• Preliminary subsidy rates assigned to specific companies ranged from 15-343%.

U.S. – EU

ANNOUNCEMENT EXPECTED DEC. 18 ON TARIFF TRUCE BETWEEN THE U.S. AND EU

  • On Dec. 18, Politico reported that it expected the EU and U.S. to announce a last-minute agreement, once again avoiding escalating tariffs. The EU was expected to announce that it would not reimpose tariffs on American goods, including whiskey; in turn, the United States would continue to suspend steel and aluminum tariffs.
  • Several news outlets report that the European Commission is considering reviving its World Trade Organization (WTO) dispute against the steel tariffs. WTO panels have consistently found U.S. steel and aluminum tariffs, which the U.S. argued was for national security, to be inconsistent with the WTO.
  • The EU retaliation list includes several agricultural products, most notably whiskey. It also includes some corn and rice products, peanut butter, cranberries, some juices, and tobacco products.
  • Distilled Spirits Council of the United States (DSICUS) highlights that, without tariffs, the United States exports over $550 million in American Whiskey to the EU, accounting for 44% of all whiskey exports in 2022.

WTO

MEETINGS CONTINUE IN PREPARATION FOR MC13

  • Despite efforts from the WTO to prepare outcomes for the upcoming WTO 13th Ministerial Conference (MC13), it appears that little progress was made during last week’s meeting, including a Dec. 11 “mini-ministerial” on development and e-commerce.
  • The WTO Secretariat reports that there are proposals on almost all agriculture negotiating topics, including food security. The Trade Negotiations Committee Chair said that this “confirms the interest of members in achieving an outcome on agriculture.”
  • The next round of agriculture negotiations will be Jan. 16-17, 2024.
  • Note that the MC12 SPS declaration established a work program that was intended to “identify: (1) challenges in the implementation of the SPS agreement and the mechanisms available to address them; and (2) the impacts of emerging challenges on the application of the SPS Agreement.” The declaration includes a requirement for the SPS Committee to report on key findings and actions undertaken as a result of the work program and MC13.
  • MC13 will take place in Abu Dhabi, United Arab Emirates from Feb. 26-29, 2024.

Regional Trade Agreements

EU-MERCOSUR TRADE AGREEMENT STALLED

  • After speculation that the EU-Mercosur free trade agreement would conclude at the end of this year, negotiations have stalled after opposition emerged from the new Argentinian government.
  • Within the EU, France continues to voice opposition to the agreement, articulating concerns about environmental rules, including decarbonization.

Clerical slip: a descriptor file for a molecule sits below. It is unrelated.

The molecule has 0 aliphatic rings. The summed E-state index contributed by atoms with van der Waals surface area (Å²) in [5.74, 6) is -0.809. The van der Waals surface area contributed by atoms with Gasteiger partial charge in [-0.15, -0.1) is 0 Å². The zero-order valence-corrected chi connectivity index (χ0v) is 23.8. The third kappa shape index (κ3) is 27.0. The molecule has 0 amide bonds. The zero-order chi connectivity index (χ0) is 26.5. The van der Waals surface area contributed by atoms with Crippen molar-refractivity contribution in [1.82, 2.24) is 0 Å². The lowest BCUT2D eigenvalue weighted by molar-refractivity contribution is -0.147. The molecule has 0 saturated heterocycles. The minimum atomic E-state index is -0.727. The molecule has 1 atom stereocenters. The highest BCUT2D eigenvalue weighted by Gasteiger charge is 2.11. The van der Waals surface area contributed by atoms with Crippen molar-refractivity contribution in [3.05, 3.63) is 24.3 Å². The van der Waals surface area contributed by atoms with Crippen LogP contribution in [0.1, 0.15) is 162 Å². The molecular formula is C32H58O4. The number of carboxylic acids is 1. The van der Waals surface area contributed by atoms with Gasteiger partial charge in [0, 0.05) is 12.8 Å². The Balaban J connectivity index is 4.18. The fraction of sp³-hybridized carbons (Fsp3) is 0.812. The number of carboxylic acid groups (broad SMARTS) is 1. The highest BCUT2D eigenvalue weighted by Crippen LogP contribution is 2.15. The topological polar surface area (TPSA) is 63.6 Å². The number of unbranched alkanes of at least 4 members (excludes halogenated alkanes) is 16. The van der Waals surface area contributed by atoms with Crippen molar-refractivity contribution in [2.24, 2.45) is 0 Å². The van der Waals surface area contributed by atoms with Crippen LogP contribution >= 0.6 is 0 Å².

• As quoted in the Financial Times, French President Macron states: “I can’t ask our farmers, our industrialists in France but also everywhere in Europe to make efforts to apply new rules to decarbonise . . . and then say all of a sudden, ‘I’m removing all the tariffs to allow products to enter which do not apply these rules’.”
  • In a joint press statement on Dec. 7, the EU and Mercosur state:
    “Considerable progress has been made in the past months. Negotiations continue with the ambition to conclude the process and reach an Agreement that is mutually beneficial for both regions and which responds to the demands and aspirations of their respective societies.

    Based on the progress made so far in the negotiations, both parties hope to promptly achieve an agreement which corresponds to the strategic nature of the ties binding both parties and the crucial contribution they can offer to address the global challenges in areas such as sustainable development, reduction of inequality and multilateralism.”

Economic Reporting

USDA ECONOMIC RESEARCH SERVICE SHOWS WORLD AGRICULTURAL OUTPUT AND PRODUCTIVITY GROWTH HAVE SLOWED

  • USDA Economic Research Service (ERS) reported on global output and productivity growth, showing continued decline in both.
  • ERS data on International Agricultural Productivity tracks the total volume of global agricultural output (the amounts of crop, animal, and aquaculture commodities produced at constant prices) and the total amounts of land, labor, capital, and materials (inputs) used to produce this output for the world as a whole and for individual countries.
  • According to the report, over the last six decades (1961 to 2021), world agricultural output increased at an average annual rate of 2.3%, faster than the 1.2% average growth rate for input use. This means world agricultural total factor productivity (TFP)— the ratio of total output to total input—grew 1.1% a year.
  • In summary, the report claims that improvement in total productivity was responsible for nearly half the growth in world agricultural production.